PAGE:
In British English, is the following quotation punctuated correctly, specifically the comma outside of the quotation marks after 'I'?

'I', she said, 'am deathly afraid of snakes.'

To me, the sentence is:

I am deathly afraid of snakes.


I [comma] am afraid of snakes

So the comma logically goes outside of the ending quote mark (after 'I'), correct?

  • The comma is used as a device to separate different parts of the sentence with clarity in cases like this, I'd use << She said 'I am deathly afraid of snakes.' >> for the quotative-fronted variant, as I believe the inverted commas set off the quote perfectly adequately and don't read this with a pause (and can find a style-guide allowing it). The use of the comma can't be claimed to be totally logical wherever one likes to put it. There is a degree of arbitrariness. Oct 8, 2016 at 21:04
  • 1
    Edwin, why is there no comma to introduce the quote after 'said' in your sentence? Isn't it a standard rule and universal practice to include it? All style guides that I've seen say to use one after such words that introduce a quote.
    – FuzzyNavel
    Oct 8, 2016 at 22:01
  • See the answer here and the statements covering this at Grammar-monster.com (under 'hot tip') and Sesquiotica. The Sesquiotica article goes into such fine detail that it is no wonder some prefer a one-size-fits-all approach. Oct 9, 2016 at 14:24
  • Thanks for that, Edwin. I'm perfectly fine with punctuating like this - minus the commas:**'That' he said 'is an abomination.' 'That is an abomination' he said. He said 'That is an abomination.'**These are certainly clear without the commas. I am not bound and gagged by a particular style guide, so these will work. Agreed?
    – FuzzyNavel
    Oct 9, 2016 at 16:17
  • 'Work', like 'acceptable', is a loaded term. Obviously, they'd work if I were your editor / tutor. Oct 9, 2016 at 20:08

1 Answer 1


There is no hard and fast "rule". I was taught that punctuation always comes inside the quotation marks, and never occurs outside it (rather like your full-stop). It's a nice easy rule which provides absolute consistency.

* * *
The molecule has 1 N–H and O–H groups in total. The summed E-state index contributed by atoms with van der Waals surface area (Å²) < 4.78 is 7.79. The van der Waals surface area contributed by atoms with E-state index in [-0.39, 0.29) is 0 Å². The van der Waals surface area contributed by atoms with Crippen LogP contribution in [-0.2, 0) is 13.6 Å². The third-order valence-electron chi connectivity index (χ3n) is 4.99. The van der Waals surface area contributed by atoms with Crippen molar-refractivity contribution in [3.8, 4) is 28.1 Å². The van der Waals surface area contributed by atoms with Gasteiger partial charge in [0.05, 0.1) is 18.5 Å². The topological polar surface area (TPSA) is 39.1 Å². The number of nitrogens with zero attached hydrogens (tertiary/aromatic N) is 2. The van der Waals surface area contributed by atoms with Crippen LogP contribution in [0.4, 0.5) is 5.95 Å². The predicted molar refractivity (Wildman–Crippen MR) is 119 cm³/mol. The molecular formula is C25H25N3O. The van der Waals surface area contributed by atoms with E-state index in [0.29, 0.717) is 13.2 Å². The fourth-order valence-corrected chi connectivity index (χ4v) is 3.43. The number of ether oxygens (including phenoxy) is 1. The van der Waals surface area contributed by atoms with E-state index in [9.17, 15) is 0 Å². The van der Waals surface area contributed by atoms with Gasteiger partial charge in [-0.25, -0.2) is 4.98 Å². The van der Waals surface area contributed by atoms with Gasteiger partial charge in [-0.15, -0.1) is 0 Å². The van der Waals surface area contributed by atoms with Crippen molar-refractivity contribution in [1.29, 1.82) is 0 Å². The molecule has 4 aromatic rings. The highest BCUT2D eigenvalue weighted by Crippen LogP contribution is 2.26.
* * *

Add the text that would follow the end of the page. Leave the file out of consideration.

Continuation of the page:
'I,' she said, 'am deathly afraid of snakes.'

Burchfield in New Fowler's Modern English Usage takes the modernist line beloved of people like Geoffey Pullum, who have their own agenda to push.

If the quotation is continuous, without punctuation at the point where it is broken, the comma should be placed outside the quotation marks.

He uses an example similar to your sentence.

Conclusion: do what you think best. There are positions which support both practices.

  • Thanks, Andrew. I'd love it if you have that example, which is similar to mine, and posted it here.
    – FuzzyNavel
    Oct 8, 2016 at 20:37
  • I'm in a cleft stick here. Obviously, one (and I'm one) promotes their own favoured practice. But I also feel that some people abuse the high platform they're on to arrogate a practice that there are arguments against. The best thing to do is surely to state all reasonable arguments with pros and cons, making sure that people know that they are arguments rather than fiats. This answer seems to try to do both (or neither). / The trouble with 'punctuation always inside quotation marks' is that it does not distinguish between: John protested 'Sam is a liar!' and John protested 'Sam is a liar'! Oct 9, 2016 at 20:21
  • @EdwinAshworth I think your example is very much an edge case, probably the exception which proves the rule.
    – Andrew Leach
    Oct 9, 2016 at 20:42
  • If one broadens the analysis to quotations other than direct speech, one certainly needs the freedom to include pre-existing punctuation within the quotation marks. Oct 9, 2016 at 20:53
  • Well, of course. I think that searching on punctuation edge cases will find an answer of mine which concurs.
    – Andrew Leach
    Oct 9, 2016 at 21:30

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